Other types of laboratory analysis for combustion by-products are available, such as Gas Chromatography Flame Ionization Detector (GC FID), for identification of fuel products, specifically diesel fuels. Data to identify combustion by-products in settled wildfire smoke particulates is not available in commercial analytical laboratories. Research laboratories that study wildfire smoke have the technology and the methodology for quantifying samples that are properly collected. However, most research laboratories study airborne smoke, not settled smoke particles. The cost for the analysis is usually prohibitively expensive. So, as indoor air quality professionals, what can we recommend to homeowners, property managers and school administrators in communities impacted by wildfire smoke?

Careful cleaning is the most prudent course of action. Depending on the type of building or facility and the level of smoke contamination, remediation professionals with personal protection equipment may be required to return a home, school or other facility to a safe indoor air quality condition.

The Federal Emergency Management Agency (FEMA) provides wildfire smoke remediation guidelines in a pamphlet titled "Tips From State And FEMA On Smoke Removal And Fire Cleanup" (available on-line http://www.fema.gov/news/newsrelease.fema?id=4046). The FEMA document outlines cleaning and remediation actions homeowners should undertake following a wildfire to reduce smoke and ash contamination of their properties. The course of actions specified by FEMA includes:

  • Pressure washing the exterior of the home, walks and automobiles
  • Washing all interior walls and hard surfaces with mild soap or other appropriate cleaning solutions or products and rinse thoroughly; including inside cabinets, drawers and closets.
  • Launder or dry clean all clothing.
  • Cleaning all household items.
  • Cleaning all carpets, window coverings, upholstered furniture and mattresses with steam or other appropriate equipment to clean, disinfect and deodorize.
  • A precaution not provided in the FEMA pamphlet is that cleaning actions should be performed in a way to minimize the re-entrainment of particles. Cleaning methods that should be avoided include vacuuming, dry dusting, sweeping, and vigorous wiping that will aerosolize smoke particulates from surfaces. In addition, cleaning of the interior of electronic components, such as computers, stereos and televisions; as well as refrigerator condenser coils and fan or other appliances that would attract particulates should also be performed.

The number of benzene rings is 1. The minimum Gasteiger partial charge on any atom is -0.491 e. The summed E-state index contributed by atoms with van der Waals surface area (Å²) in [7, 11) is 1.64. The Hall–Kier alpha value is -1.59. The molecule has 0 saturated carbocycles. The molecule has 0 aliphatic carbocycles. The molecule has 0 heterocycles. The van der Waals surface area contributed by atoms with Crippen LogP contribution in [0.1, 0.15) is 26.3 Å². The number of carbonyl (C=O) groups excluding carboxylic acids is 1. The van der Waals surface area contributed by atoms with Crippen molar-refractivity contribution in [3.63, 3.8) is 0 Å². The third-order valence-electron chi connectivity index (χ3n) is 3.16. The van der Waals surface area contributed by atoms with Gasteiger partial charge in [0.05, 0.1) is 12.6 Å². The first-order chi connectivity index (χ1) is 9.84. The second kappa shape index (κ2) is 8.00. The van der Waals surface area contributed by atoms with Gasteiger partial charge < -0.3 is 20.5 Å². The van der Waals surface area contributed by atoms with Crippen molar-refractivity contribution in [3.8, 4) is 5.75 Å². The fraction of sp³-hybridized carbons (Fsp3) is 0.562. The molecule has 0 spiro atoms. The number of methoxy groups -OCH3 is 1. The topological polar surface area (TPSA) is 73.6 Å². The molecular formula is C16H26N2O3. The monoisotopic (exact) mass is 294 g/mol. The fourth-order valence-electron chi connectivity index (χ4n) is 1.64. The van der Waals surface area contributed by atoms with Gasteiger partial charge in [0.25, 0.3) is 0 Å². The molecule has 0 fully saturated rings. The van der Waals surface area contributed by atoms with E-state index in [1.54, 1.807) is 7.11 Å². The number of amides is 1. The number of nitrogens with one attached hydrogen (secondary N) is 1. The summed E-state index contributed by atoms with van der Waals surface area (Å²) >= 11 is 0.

Smoke contamination of a building can be reduced by keeping windows and doors closed and closing any outdoor air intake HVAC during the fire. Turning off air conditioning is most favorable if the building is evacuated, since the cooler air indoors will likely promote outdoor air leaking indoors.

    In summary, wildfire smoke can degrade indoor air quality, even after the outdoor smoke has cleared. Fine and ultra fine smoke particulates can penetrate homes and businesses, even when the buildings are closed and the HVAC is turned off. Soot is only a minor component of wildfire smoke. When determining the level of smoke contamination and the appropriate remediation for a building, all types of smoke particulates should be considered. When residents return to their homes, schools and other buildings, precautions should be taken to minimize exposure to smoke particulates retained indoors. Personal protection equipment, such as respirators and gloves, should be utilized during a thorough cleaning of the building, HVAC and contents to help restore indoor air quality. In some cases, specialty cleaning by remediation professionals may be required.